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Conservationist Chloe Harvey is back with part two of this fantastic three-part series documenting Ginette Bariteau’s incredible journey to improve the way her business deals with the environment

Ginette Bariteau: Team-meeting-introducing-Green-Fins-min

“The assessment process highlighted areas where Ginette and her team are really stepping above and beyond the norm in terms of managing their risk to the local environment.”

Ginette Bariteau owns Scuba 6 Eco in Panama and first stumbled across Green Fins in May this year. Since then she has downloaded the Green Fins Dive and Snorkel Centre Handbook and has been working systematically to implement the environmental code of best practice within her operations ever since.

Changing our way of life towards one focused more on sustainable living can feel a little overwhelming, how on earth do we know where to start? Using a unique assessment system based on risk to marine biodiversity, the Green Fins approach helps dive businesses to identify high risk practices. They can then prioritise action and use the comprehensive Green Fins guidance material to identify realistic and low-cost alternatives. With the support of The Reef-World Foundation, international coordinators of Green Fins, Ginette assessed the performance of her current environmental practices and identified three clear priority actions to focus on addressing in the short term.

Continue reading on underwater 360.

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Going Green with Your Fitness Regime

Categories: Green Tips, People and Places, Planet
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Fitness Routine

Get fit and stay healthy. That is our motto and New Year resolution for 2017!

Upgrading your fitness routine to the next level also helps to protect our planet. Here are some of our favourite eco-friendly fitness tips to help you to ‘go green’ with your workout:


Green commute


Reduce your carbon footprint while you exercise. If possible, try walking, jogging or riding a bicycle to the gym or your next destination whilst getting your heart rate up at the same time. If it’s too far, not safe or simply impractical then choose public transport if possible or try to join a carpooling scheme with your fitness friends. Services such as uberPOOL make it easier to carpool and cut down on your fuel costs. And having a gym buddy is an instant incentive to keep up with your fitness goals! Read more on how to commute green to get lean, and how to commute in an eco-friendly way.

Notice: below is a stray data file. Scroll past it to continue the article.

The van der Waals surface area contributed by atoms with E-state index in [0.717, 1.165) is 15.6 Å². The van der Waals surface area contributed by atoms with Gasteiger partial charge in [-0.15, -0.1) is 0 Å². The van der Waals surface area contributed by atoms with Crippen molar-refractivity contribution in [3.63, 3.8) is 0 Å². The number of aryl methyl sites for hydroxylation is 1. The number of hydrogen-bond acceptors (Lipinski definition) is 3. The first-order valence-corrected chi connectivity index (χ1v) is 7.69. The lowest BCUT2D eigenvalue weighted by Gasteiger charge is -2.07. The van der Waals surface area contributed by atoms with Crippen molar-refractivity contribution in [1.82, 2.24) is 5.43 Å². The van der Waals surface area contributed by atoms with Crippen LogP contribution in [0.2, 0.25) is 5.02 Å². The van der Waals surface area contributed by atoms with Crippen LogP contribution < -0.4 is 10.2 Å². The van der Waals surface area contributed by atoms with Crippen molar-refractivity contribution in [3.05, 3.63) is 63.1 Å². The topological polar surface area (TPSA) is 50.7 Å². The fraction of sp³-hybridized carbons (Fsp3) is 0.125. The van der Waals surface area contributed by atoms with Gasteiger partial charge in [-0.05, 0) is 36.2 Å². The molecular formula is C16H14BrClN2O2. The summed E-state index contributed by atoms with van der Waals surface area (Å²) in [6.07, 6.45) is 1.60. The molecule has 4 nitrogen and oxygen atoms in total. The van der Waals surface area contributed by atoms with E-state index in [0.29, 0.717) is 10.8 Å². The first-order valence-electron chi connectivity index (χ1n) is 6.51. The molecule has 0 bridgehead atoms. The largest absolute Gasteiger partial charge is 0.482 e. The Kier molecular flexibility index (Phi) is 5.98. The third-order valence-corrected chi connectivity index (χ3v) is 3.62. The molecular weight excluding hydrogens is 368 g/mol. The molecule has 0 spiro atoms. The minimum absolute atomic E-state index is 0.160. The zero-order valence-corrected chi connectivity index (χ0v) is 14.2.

The author enjoyed a grand sunrise atop Mount Yotei, Japan. 2016.


Exercising outdoors is a low cost, enjoyable and cheap and green way to take your health to the next level. Instead of increasing your energy consumption via home or gym exercise machines, take advantage of running, hiking or biking trails in your area. For some motivation, check out AppCrawlr’s recommendations for the best outdoor fitness apps.


fitness gear


Choose products that are made of sustainable, recycled or earth-friendly fabrics. Here are 11 great picks for eco-friendly workout clothes. Remember to always carry a reusable bottle or hydration pack for your water, tea or sports drinks.


Local products at street market


Fuel your body with organic energy bars, fresh fruit, and juices before or during your workout. You can also get vitamins and nutrients from locally grown produce and help to cut down on environmental waste.


Earth Day Run 2015 (Photo courtesy of National Geographic Channel)

Earth Day Run 2015 (Photo courtesy of National Geographic Channel)


Isn’t it wonderful when your fitness regime also benefits those in need? Sign up for a running event that supports ‘green’ cause. Check out details of your local Earth Day Run. Your registration fee benefits the organisation that helps to make a difference for local communities and environments.



When your sneakers are worn out – don’t throw them away. Donate them. Give your shoes new life with Nike’s Reuse-A-Shoe, a programme that recycles and transforms athletic shoes into surfaces for tracks, playgrounds, basketball and tennis courts.

Stay fit, stay healthy and help your local community and environment.


Go green this Christmas with eco-friendly decorations

Categories: Energy, Green Tips, Planet, Waste
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The festive season is here! You can already see red and green decorations and hear ‘Silent Night’ being played everywhere you go. Homes are lit up with fairy lights and Christmas trees are being put up and decorated. But do try not to get too carried away by the holiday spirit and forget all those sustainable habits that you’ve been working on so successfully in 2016.